|Publication number||US6870551 B1|
|Application number||US 09/239,248|
|Publication date||Mar 22, 2005|
|Filing date||Jan 28, 1999|
|Priority date||Jan 28, 1999|
|Publication number||09239248, 239248, US 6870551 B1, US 6870551B1, US-B1-6870551, US6870551 B1, US6870551B1|
|Inventors||Theodore Jack London Shrader|
|Original Assignee||International Business Machines Corporation|
|Export Citation||BiBTeX, EndNote, RefMan|
|Patent Citations (6), Referenced by (8), Classifications (6), Legal Events (7)|
|External Links: USPTO, USPTO Assignment, Espacenet|
1. Technical Field
The present invention relates generally to an improved data processing system and in particular to a method and apparatus for displaying data within a data processing system. Still more particularly, the present invention relates to a method and apparatus for displaying and manipulating dynamic data in a data processing system.
2. Description of Related Art
Internet, also referred to as an “internetwork”, is a set of computer networks, possibly dissimilar, joined together by means of gateways that handle data transfer and the conversion of messages from the sending network to the protocols used by the receiving network (with packets if necessary). When capitalized, the term “Internet” refers to the collection of networks and gateways that use the TCP/IP suite of protocols.
The Internet has become a cultural fixture as a source of both information and entertainment. Many businesses are creating Internet sites as an integral part of their marketing efforts, informing consumers of the products or services offered by the business or providing other information seeking to engender brand loyalty. Many federal, state, and local government agencies are also employing Internet sites for informational purposes, particularly agencies which must interact with virtually all segments of society such as the Internal Revenue Service and secretaries of state. Providing informational guides and/or searchable databases of online public records may reduce operating costs. Further, the Internet is becoming increasingly popular as a medium for commercial transactions.
Currently, the most commonly employed method of transferring data over the Internet is to employ the World Wide Web environment, also called simply “the Web”. Other Internet resources exist for transferring information, such as File Transfer Protocol (FTP) and Gopher, but have not achieved the popularity of the Web. In the Web environment, servers and clients effect data transaction using the Hypertext Transfer Protocol (HTTP), a known protocol for handling the transfer of various data files (e.g., text, still graphic images, audio, motion video, etc.). Information is formatted for presentation to a user by a standard page description language, the Hypertext Markup Language (HTML). In addition to basic presentation formatting, HTML allows developers to specify “links” to other Web resources identified by a Uniform Resource Locator (URL). A URL is a special syntax identifier defining a communications path to specific information. Each logical block of information accessible to a client, called a “page” or a “Web page”, is identified by a URL. The URL provides a universal, consistent method for finding and accessing this information, not necessarily for the user, but mostly for the user's Web “browser”. A browser is a program capable of submitting a request for information identified by a URL at the client machine. Retrieval of information on the Web is generally accomplished with an HTML-compatible browser. The Internet also is widely used to transfer applications to users using browsers. With respect to commerce on the Web, individual consumers and business use the Web to purchase various goods and services. In offering goods and services, some companies offer goods and services solely on the Web while others use the Web to extend their reach.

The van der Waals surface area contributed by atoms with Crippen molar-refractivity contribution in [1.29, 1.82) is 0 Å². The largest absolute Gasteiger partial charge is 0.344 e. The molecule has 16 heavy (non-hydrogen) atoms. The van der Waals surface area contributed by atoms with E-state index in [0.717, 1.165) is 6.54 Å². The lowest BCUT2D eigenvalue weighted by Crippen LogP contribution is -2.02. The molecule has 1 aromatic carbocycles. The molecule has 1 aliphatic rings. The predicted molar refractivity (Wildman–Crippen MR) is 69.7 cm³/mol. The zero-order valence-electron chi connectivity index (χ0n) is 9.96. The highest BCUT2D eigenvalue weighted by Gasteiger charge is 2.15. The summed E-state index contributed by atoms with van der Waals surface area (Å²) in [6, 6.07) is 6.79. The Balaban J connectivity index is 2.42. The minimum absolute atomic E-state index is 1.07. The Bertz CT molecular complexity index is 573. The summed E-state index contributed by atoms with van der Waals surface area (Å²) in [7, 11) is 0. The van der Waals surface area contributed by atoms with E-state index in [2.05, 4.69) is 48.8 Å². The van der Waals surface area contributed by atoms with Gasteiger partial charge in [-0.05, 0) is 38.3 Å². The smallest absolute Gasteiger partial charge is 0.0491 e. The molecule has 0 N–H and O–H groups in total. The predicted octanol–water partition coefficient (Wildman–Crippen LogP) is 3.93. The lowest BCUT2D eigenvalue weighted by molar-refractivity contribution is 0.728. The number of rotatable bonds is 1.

A number of users use the Internet to obtain data either on a periodic or continuous manner. For example, stockbrokers and investors will receive a stream of data containing quotes for various stocks. This data stream is received and displayed on a display in the form of a “ticker tape” that scrolls across the screen. The scrolling information is such that the information received in the data stream is displayed a portion at a time with the portion of the information moving or scrolling across the screen. The information in the data stream is dynamic because the data is updated to contain changes in the data over time. For example, data for a particular stock quote received in the data stream will be received again with any changes for the particular stock quote.
Often times, a user will desire to continue to see a selected portion of the information rather than have the information scroll off the screen and wait for it to appear at a later time. Such a display is not possible with the ticker tape type display. Thus, it would be advantageous to have an improved method and apparatus for displaying dynamic information.
The present invention provides a method and apparatus in a data processing system for displaying data. A stream of data is received. The stream of data is displayed in a scrolling display field in which data is scrolling. Responsive to a user input selecting a portion of the data in the stream of data being displayed, scrolling of the data is halted in the scrolling display field. A stationary display field is created. Scrolling of the data on the scrolling display field is restored. Responsive to changes in the selected data in the stream of data being received, the scrolling display field and the stationary display field are updated.